Because I am a diehard book lover, I have always been drawn to the book arts, whether it be altered books, tunnel books, book sculptures, what have you. It never ceases to amaze me how an everyday item that we all have access to can be transformed into amazing works of art. I think one of the main draws for me is all the different ways that artists have been able to cleverly utilize the layers of pages in their works.
About two years ago, while browsing on Etsy, I came across the work of Kelly Campbell Berry of artfuliving. What immediately drew me to her book sculptures was her use of children’s books – books that I had grown up reading and loving. While I had seen other book sculptures from other artists, what really attracted me to Kelly’s works of art were her meticulousness and detail in cutting out the illustrations of the books. I could tell that like me, she loves cutting out fine details. When I finished my children’s writing course at the Institute of Children’s Literature, I decided to reward myself with one of Kelly’s book sculptures. I purchased a sculpture of one of my very favorite children’s books, Little House in the Big Woods.
I really liked how Kelly captured the essence of this children’s classic in the images she chose to use and in the way she put them together into a cohesive whole. There really is an art to doing this. It’s not just cutting out random images and sticking them together. If done correctly, like Kelly has, you almost see the story unfolding before your very eyes.
I reached out to Kelly recently and asked her for an interview, to which she graciously agreed. Here is her fascinating story.
Q: You mention in your Etsy profile about a house fire that destroyed your collection of vintage and antique books. Please tell us how that fire changed how you look at books and how it led you to creating book sculptures.
A: After a fire destroyed our home, we began the process of rebuilding. One of the hardest things to get over losing was my antique and vintage children’s book collection. I started the search for some of my favorite books. As they arrived in the mail, they were placed on brand new book shelves in our new reading room. I quickly realized that the one reason I collected the books in the first place, was for the illustrations inside. In order for me to enjoy them, I had to take them from the shelf and open them up and when finished, put them back on the shelf. I wanted a way to enjoy them on a daily basis.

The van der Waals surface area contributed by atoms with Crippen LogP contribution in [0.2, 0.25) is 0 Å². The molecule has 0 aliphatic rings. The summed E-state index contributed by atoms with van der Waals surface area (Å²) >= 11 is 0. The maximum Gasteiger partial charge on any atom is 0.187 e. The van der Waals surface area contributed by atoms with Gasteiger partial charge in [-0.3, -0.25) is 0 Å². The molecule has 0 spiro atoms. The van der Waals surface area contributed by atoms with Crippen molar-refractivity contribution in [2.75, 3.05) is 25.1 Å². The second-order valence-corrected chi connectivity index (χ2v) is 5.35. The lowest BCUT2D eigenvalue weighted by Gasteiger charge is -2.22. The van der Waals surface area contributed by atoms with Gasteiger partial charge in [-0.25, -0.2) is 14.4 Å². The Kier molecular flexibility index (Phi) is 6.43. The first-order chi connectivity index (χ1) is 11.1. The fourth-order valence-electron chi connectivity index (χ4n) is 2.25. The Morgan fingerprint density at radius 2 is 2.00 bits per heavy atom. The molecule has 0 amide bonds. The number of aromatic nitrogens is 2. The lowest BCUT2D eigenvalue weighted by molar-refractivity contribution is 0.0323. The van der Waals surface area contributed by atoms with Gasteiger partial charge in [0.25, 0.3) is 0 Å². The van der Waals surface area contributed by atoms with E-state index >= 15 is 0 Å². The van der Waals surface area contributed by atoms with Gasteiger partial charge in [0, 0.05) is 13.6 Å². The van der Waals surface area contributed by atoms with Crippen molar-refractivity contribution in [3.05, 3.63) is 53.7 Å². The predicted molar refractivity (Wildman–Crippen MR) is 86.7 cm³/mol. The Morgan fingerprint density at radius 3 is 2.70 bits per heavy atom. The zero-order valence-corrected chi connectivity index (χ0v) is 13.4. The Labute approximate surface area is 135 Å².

From the fire, we were able to salvage two books, one being a 1923 book of fairy tales. When I started cutting out the illustrations, I had no idea what I was going to do with them once they were cut. The whole thing just seemed to evolve into my first book sculpture. Now when I look at a book, a vision of a book sculpture pops into my head.
Q: Have you always been a maker, or is making book sculptures your first foray into the handmade world? What, if any, are some of your earliest memories of creating?
A: I have been creating one thing or another for as long as I can remember. I had a very artistic mother and a grandmother who was creatively recycling, upcycling and repurposing before it was the fashionable thing to do. My earliest memories of creating were learning to sew with a needle and thread. Then painting, quilting, beading, and so on. My mother always taught me to take my time and pay close attention to the details; “never rush the details.”
Q: Where do you get your books? Are they thrifted? Discarded? Donated?
A: Most of my books are thrifted, library discards, or purchased from places like Better World Books (where you can buy used books and a portion of the proceeds fund literacy and libraries around the world).
Q: How do you decide which books to work with? Is it what you end up collecting or are given, or is it something special about the book that inspires you to turn it into a sculpture?
A: I mostly do books that I have read. That way I know how best to sculpt the characters and how they interact with each other. Throughout the last few years that I have been sculpting books, I have read a lot of books!! When I receive a custom order for a book I know nothing about, I have to read (or at least carefully scan) the book, so I know what characters are important to the story. It has been a wonderful challenge.
Q: How do you approach each project? How do you begin each sculpture when you first sit down? Please describe your process.
A: First I read or thoroughly scan the book to get to know the story and the characters. Study the order and layout of the illustrations. Some illustrations are then cut around (leaving them in the book) and some are removed completely from the book. All details are cut away, leaving only the illustrations and all background removed. The pages are then torn away to create a cavity around the illustrations. The pages are glued down using acid-free adhesives. The loose illustrations are them secured back into the book to create the layered sculpture. Once the sculpture is complete my husband takes over the framing process.